Stephen Bell, another one of The Game Band, adds, “What do people maybe need to know, to jump into the new era from what happened before? Basically, there was a baseball league, and then the fans voted to open the Forbidden Book. And then, like 11 seasons later, they killed God. There’s stuff in between, but that’s where we’ve left off.”
A New Era
Now, Blaseball is back for The Expansion Era, and concluded Season 12 last week (congratulations to our champs: the Hades Tigers). The Expansion Era has brought with it a number of new features, including a Feed on the site to help fans keep up with what’s happening on their team — wins, losses (more losses if you’re, sigh, a Breath Mints fan), roster changes, players disappearing to Elsewhere, incinerations, that kind of thing. Before, much of this information was only available after it immediately happened by checking the game’s community Discord server or various dedicated Twitter accounts.
The Game Band still encourages fans who like what Blaseball has to offer to check out the official Discord, especially if they want to participate in the cultural event of Blaseball beyond simply betting and randomly voting. Every team has its own channels in the server, where fans congregate to help push certain votes, which ultimately results in collective action shaping Blaseball’s narrative. To give a recent example, at the end of the last Season, the Kansas City Breath Mints collectively voted to buff our beloved batter Pudge Nakamoto. We then also inexplicably voted to kick him off our team in the same election. Community voting, however well-planned, is sometimes imperfect. Like with any sport, disappointment, too, is part of the joy of being a fan.
As another example, at the end of Season 11 fans voted on three Decrees that were enacted: Eat the Forbidden Book, Deface the Forbidden Book, and Close the Forbidden Book. Fans didn’t know what the implications of those votes were at the time, but The Game Band tells me they had new features in mind for every possible voting choice on the table. The fans picking those three resulted in the addition of concessions, Wills (basically another way to vote to influence your team each week), and the construction of stadiums for each team — an exciting endeavor that we’re voting on currently without knowing what consequences voting on Prefab options like “Rodeo” or “Boreal” or “Twede” will bring.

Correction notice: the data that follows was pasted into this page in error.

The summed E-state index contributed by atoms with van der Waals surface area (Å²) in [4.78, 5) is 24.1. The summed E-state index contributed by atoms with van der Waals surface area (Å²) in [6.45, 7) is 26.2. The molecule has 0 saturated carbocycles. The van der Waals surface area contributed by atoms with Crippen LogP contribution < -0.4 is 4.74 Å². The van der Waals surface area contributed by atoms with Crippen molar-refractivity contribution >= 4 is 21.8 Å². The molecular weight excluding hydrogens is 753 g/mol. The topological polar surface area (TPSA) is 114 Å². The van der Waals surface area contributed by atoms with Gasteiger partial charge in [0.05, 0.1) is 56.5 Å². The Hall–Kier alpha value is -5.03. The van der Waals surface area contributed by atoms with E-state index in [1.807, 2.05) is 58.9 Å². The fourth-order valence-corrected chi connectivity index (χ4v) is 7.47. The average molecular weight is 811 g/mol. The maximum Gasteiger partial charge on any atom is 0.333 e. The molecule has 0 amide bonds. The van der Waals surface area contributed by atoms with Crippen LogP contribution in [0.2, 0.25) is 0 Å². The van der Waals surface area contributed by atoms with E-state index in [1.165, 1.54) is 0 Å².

“We treated that election like a writing prompt for this upcoming era,” says The Game Band’s Joel Clark. “That’s what we’ve been working with for the past few months.”
“I described it to someone the other day as, we have built a bunch of toys to play with,” he continues. “And so while we have a lot of things planned out, we’ve planned out that possibility space, we may not know when things are going to go or when things are going to happen. Whether or not we’re going to use a certain system or not, that sort of stuff will be improvisational. And we’ll see what the community runs with. And we will bring out and play with our toys when the time is right.”
Blaseball producer Felix Kramer adds, “Blaseball’s like a cake. We have all the ingredients on the table. The fans are putting it in. And it might not be edible at the end!”
Baseball, at our Mercy
Participating in Blaseball’s community elements is how a lot of the game’s lore is created and established, with entire channels, Twitter accounts standing in for Blaseball players, and wikis dedicated to speculation, character development, and more. The Game Band wants to emphasize that at the core, Blaseball is very simple — only the things that happen on the site are “canon.” But they are happy to encourage fan-made content and headcanons.
For example, Breath Mints pitcher Winnie Hess is a horse — this is nowhere on the website, but most fans have accepted it as true. Or there’s the lore that now-retired Breath Mints star Boyfriend Monreal is simultaneously the boyfriend of every fan of the Breath Mints that wants them to be their boyfriend, including me. Every team has their own, and it’s all part of the Blaseball experience.
“A core pillar of Blaseball is that everyone is allowed to have their own headcanon,” Kramer says. “The community definitely gravitates towards certain representations in terms of like, [current Mexico City Wild Wings batter] Jessica Telephone is [a certain] type of person. And as Blaseball continues there are more facts that are canon, so the possibility space is infinite, but it at least hones in a little bit and guides everybody in their thinking. But a huge pillar is there is no canon in terms of the lore. We want it to be open, we want people to be able to write their own.”